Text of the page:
As a person, obviously through keeping entries in a journal, there is no doubt that you have toyed about thoughts and ideas and experiences you wish you could put across.

Here is an example you can peek from Anthony. Anthony likes writing. He tells us that in his spare time he likes exploring a lot. And, more often than not he tells us,

“I stop, and think, and then when I find something, I just keep on writing.”

So crisp, but how beautiful. Notice something interesting here; you need to stop, to take life effortlessly and ponderously, as it were; observe, be attentive to your environment; formulate thought patterns and then write.

To some extent, this article builds on our previous experiences when we spoke at length about the reading process.

But how can you do it? It’s not pretty much different. I can help you from my previous life as a teacher of English Languge.

The most important skill you must cultivate is that of listening, close listening. Look at how people and events mingle.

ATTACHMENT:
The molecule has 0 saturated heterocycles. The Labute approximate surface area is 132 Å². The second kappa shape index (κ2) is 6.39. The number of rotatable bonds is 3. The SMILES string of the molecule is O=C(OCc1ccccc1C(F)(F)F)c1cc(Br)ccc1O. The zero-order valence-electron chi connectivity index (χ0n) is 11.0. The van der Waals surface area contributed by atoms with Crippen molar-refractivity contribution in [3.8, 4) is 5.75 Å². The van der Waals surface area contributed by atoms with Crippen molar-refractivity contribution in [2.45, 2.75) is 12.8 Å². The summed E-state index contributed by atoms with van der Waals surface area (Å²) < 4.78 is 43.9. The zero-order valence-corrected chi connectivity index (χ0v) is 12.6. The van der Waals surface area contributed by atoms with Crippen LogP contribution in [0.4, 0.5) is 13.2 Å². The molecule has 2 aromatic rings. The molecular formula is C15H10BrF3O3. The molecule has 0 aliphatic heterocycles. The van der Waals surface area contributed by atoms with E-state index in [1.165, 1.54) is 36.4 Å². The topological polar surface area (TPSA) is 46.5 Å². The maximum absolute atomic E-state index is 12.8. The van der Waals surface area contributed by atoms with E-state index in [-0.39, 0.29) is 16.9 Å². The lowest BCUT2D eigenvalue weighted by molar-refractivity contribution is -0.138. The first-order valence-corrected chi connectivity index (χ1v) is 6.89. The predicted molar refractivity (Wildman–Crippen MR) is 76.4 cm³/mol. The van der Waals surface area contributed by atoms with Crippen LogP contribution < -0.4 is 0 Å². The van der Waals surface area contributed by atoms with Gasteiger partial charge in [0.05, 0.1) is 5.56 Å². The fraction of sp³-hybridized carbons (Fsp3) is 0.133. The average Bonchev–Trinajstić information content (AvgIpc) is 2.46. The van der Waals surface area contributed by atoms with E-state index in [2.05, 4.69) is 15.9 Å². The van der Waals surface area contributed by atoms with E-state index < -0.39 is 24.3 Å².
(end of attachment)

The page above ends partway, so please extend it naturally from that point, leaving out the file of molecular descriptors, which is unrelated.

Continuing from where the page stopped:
What makes both of you happy; enjoy it. I am sure you still keep that journal in which you enter very beautiful entries. Reflect about Maseru, the so-called affluent city. So majestic!

How can you picture it in writing!

I am glad you learnt to reflect deep and write. Thank you very much. Kindly learn and perfect the craft of observing, reflecting and writing. Learn that connection. Let’s meet for another class.

Vuso Mhlanga

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The Joker Returns: Part One



Don’t be put off by the title, esteemed readers; what follows has nothing to do with the Batman films. As you will be happily (or unhappily) aware, I am a big fan of jokes. There’s a common understanding that a joke is ruined if you have to explain it, and this is true, but some jokes do need a bit of background explanation. Anyway. I like jokes and I like thinking about how they work.

Many of my favourite jokes have to do with language and the way we use it. For example: “I just bought myself a thesaurus. I similar it very much.”

Other jokes have to do with human behaviour and here it is important, out of respect for others, to avoid jokes that perpetuate stereotypical ideas about gender, race, nationality, and so on. I’m afraid the following joke does depend upon a stereotype (I’ll come back to that), but here goes, after a bit of background information.